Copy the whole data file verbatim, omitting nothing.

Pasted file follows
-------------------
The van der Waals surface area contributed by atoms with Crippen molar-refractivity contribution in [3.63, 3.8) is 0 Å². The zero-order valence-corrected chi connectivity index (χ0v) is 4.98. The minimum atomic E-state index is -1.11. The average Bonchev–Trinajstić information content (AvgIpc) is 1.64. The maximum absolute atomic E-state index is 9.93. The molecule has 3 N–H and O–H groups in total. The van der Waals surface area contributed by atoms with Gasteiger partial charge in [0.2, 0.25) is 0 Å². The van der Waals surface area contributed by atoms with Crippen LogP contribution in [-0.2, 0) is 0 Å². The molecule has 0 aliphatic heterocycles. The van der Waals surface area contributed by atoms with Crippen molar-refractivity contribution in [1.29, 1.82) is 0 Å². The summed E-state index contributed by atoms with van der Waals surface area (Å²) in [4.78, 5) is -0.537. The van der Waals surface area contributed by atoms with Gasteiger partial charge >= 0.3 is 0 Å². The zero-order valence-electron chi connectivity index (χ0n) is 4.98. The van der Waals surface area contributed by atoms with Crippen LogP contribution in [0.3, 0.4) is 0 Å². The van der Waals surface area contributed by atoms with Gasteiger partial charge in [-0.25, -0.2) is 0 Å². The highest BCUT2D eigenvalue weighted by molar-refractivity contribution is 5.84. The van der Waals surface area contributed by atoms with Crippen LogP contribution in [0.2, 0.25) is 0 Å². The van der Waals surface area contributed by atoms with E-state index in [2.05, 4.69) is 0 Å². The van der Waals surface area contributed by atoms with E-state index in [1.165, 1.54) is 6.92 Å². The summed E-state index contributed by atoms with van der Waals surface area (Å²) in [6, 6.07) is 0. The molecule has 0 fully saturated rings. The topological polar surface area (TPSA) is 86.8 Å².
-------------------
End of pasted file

The van der Waals surface area contributed by atoms with Crippen molar-refractivity contribution in [3.63, 3.8) is 0 Å². The zero-order valence-corrected chi connectivity index (χ0v) is 4.98. The minimum atomic E-state index is -1.11. The average Bonchev–Trinajstić information content (AvgIpc) is 1.64. The maximum absolute atomic E-state index is 9.93. The molecule has 3 N–H and O–H groups in total. The van der Waals surface area contributed by atoms with Gasteiger partial charge in [0.2, 0.25) is 0 Å². The van der Waals surface area contributed by atoms with Crippen LogP contribution in [-0.2, 0) is 0 Å². The molecule has 0 aliphatic heterocycles. The van der Waals surface area contributed by atoms with Crippen molar-refractivity contribution in [1.29, 1.82) is 0 Å². The summed E-state index contributed by atoms with van der Waals surface area (Å²) in [4.78, 5) is -0.537. The van der Waals surface area contributed by atoms with Gasteiger partial charge >= 0.3 is 0 Å². The zero-order valence-electron chi connectivity index (χ0n) is 4.98. The van der Waals surface area contributed by atoms with Crippen LogP contribution in [0.3, 0.4) is 0 Å². The van der Waals surface area contributed by atoms with Gasteiger partial charge in [-0.25, -0.2) is 0 Å². The highest BCUT2D eigenvalue weighted by molar-refractivity contribution is 5.84. The van der Waals surface area contributed by atoms with Crippen LogP contribution in [0.2, 0.25) is 0 Å². The van der Waals surface area contributed by atoms with E-state index in [2.05, 4.69) is 0 Å². The van der Waals surface area contributed by atoms with E-state index in [1.165, 1.54) is 6.92 Å². The summed E-state index contributed by atoms with van der Waals surface area (Å²) in [6, 6.07) is 0. The molecule has 0 fully saturated rings. The topological polar surface area (TPSA) is 86.8 Å².